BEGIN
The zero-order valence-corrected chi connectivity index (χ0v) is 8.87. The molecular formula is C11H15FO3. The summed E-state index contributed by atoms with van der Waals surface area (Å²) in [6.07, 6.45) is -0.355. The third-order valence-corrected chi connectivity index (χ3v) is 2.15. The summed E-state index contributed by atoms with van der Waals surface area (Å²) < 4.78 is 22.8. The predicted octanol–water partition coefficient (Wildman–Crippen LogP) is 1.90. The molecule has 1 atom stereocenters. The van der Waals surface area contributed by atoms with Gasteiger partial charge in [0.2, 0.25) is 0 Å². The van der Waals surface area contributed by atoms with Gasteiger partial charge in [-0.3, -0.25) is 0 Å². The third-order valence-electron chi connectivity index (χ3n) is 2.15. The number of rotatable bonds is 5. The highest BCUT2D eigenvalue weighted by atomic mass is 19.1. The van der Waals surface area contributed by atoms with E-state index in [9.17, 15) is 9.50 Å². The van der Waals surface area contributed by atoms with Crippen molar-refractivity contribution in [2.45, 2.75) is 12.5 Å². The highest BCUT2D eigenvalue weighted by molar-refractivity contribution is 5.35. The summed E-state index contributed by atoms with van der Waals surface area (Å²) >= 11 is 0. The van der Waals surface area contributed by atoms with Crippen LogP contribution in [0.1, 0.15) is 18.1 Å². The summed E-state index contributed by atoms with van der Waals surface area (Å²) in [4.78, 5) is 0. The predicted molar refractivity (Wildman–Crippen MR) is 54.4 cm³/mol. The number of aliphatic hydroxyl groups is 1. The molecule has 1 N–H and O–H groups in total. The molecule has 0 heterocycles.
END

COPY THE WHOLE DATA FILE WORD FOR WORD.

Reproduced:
The zero-order valence-corrected chi connectivity index (χ0v) is 8.87. The molecular formula is C11H15FO3. The summed E-state index contributed by atoms with van der Waals surface area (Å²) in [6.07, 6.45) is -0.355. The third-order valence-corrected chi connectivity index (χ3v) is 2.15. The summed E-state index contributed by atoms with van der Waals surface area (Å²) < 4.78 is 22.8. The predicted octanol–water partition coefficient (Wildman–Crippen LogP) is 1.90. The molecule has 1 atom stereocenters. The van der Waals surface area contributed by atoms with Gasteiger partial charge in [0.2, 0.25) is 0 Å². The van der Waals surface area contributed by atoms with Gasteiger partial charge in [-0.3, -0.25) is 0 Å². The third-order valence-electron chi connectivity index (χ3n) is 2.15. The number of rotatable bonds is 5. The highest BCUT2D eigenvalue weighted by atomic mass is 19.1. The van der Waals surface area contributed by atoms with E-state index in [9.17, 15) is 9.50 Å². The van der Waals surface area contributed by atoms with Crippen molar-refractivity contribution in [2.45, 2.75) is 12.5 Å². The highest BCUT2D eigenvalue weighted by molar-refractivity contribution is 5.35. The summed E-state index contributed by atoms with van der Waals surface area (Å²) >= 11 is 0. The van der Waals surface area contributed by atoms with Crippen LogP contribution in [0.1, 0.15) is 18.1 Å². The summed E-state index contributed by atoms with van der Waals surface area (Å²) in [4.78, 5) is 0. The predicted molar refractivity (Wildman–Crippen MR) is 54.4 cm³/mol. The number of aliphatic hydroxyl groups is 1. The molecule has 1 N–H and O–H groups in total. The molecule has 0 heterocycles.